Michalis Kamburelis-3
In reply to this post by Dennis Poon
2016-06-20 6:16 GMT+02:00 Dennis Poon <[hidden email]>:
> May I suggest the addition of :
> 1) user defined operator?

Added. I had it on my TODO list already:) See it here:
http://michalis.ii.uni.wroc.pl/~michalis/modern_pascal_introduction/modern_pascal_introduction.html#_operator_overloading
.

I documented also overriding operators for classes and records, and
mentioned the need for "class operator" on records to be able to work
with TFPGList and such.

> 2) use of ClassType function for cloning objects

I added two things:

- A section about TPersistent.Assign. This is the "basic approach to
cloning" that should probably be shown first. See it here:
http://michalis.ii.uni.wroc.pl/~michalis/modern_pascal_introduction/modern_pascal_introduction.html#_cloning_tpersistent_assign
. I mentioned the special rules when calling the "inherited" from
Assign overrides, and AssignTo, and the fact that TPersistent makes
the default visibility "published".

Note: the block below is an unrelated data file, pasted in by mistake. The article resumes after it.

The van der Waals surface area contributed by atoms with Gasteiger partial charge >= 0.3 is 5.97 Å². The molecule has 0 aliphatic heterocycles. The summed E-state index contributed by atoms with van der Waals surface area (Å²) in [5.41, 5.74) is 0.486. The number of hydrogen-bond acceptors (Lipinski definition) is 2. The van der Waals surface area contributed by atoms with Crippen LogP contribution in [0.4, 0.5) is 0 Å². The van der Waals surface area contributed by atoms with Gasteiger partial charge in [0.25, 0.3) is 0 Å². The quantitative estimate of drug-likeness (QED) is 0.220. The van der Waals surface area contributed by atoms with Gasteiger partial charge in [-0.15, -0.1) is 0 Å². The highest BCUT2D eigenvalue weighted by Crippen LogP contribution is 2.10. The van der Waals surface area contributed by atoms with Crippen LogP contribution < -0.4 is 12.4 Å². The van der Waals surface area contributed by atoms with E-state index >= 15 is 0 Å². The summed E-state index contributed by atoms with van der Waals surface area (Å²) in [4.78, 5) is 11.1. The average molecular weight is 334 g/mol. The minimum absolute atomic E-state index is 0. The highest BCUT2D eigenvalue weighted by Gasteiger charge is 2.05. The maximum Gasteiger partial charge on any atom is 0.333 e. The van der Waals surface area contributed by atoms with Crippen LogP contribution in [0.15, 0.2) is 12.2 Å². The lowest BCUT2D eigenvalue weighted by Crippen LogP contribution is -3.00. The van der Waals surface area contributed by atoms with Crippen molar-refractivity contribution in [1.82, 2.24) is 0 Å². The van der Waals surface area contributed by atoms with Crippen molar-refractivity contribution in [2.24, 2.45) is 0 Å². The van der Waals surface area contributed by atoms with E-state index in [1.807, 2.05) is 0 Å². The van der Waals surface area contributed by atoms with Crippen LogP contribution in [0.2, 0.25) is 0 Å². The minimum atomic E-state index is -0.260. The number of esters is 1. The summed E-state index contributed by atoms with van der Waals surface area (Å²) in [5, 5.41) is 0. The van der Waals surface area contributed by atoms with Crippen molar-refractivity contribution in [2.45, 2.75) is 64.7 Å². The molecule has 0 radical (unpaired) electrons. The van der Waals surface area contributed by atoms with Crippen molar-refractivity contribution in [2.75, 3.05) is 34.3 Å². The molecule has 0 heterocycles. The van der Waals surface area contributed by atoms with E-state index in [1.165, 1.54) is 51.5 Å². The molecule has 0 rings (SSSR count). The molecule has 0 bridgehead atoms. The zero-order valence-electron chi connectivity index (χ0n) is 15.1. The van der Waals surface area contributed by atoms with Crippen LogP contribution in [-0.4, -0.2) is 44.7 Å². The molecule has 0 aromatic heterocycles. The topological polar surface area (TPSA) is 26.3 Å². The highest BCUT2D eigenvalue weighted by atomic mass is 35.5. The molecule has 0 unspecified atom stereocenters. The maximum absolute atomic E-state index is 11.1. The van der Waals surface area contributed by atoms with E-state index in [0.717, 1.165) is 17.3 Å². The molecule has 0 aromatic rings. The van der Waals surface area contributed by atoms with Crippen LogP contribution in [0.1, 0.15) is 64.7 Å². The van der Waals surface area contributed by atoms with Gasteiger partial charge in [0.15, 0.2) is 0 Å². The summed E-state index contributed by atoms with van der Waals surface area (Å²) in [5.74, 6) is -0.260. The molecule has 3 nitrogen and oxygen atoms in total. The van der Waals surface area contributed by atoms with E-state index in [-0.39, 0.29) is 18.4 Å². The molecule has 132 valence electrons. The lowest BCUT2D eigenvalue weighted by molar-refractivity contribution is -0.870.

- And the ClassType, with the example of Clone method using it, is
added at the desciption of "class references" on
http://michalis.ii.uni.wroc.pl/~michalis/modern_pascal_introduction/modern_pascal_introduction.html#_class_references
.

Regards,
Michalis
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Re: Quick Modern Object Pascal Introduction, for Programmers

Michalis Kamburelis-3
In reply to this post by Mark Morgan Lloyd-5
2016-06-20 11:44 GMT+02:00 Mark Morgan Lloyd
<[hidden email]>:
[...]
> I'd suggest warning readers early about "dangling else", and using otherwise
> rather than  else  in the  case  examples.

As for dangling else - good idea, I added a text and example
mentioning it briefly at the of
http://michalis.ii.uni.wroc.pl/~michalis/modern_pascal_introduction/modern_pascal_introduction.html#_testing_if
.

As for "otherwise" in "case" - I admit I prefer the "else" keyword
there. Although I don't have any other argument for it than being
accustomed to it, from reading existing sources. I just grepped FPC
and Lazarus source code, and I couldn't find any "case" with
"otherwise" section... while I easily found occurrences of "case" with
"else" sections.

For this reason, I am inclined to keep the example with "case ..
else", not "case .. otherwise". Indeed, one needs to be more careful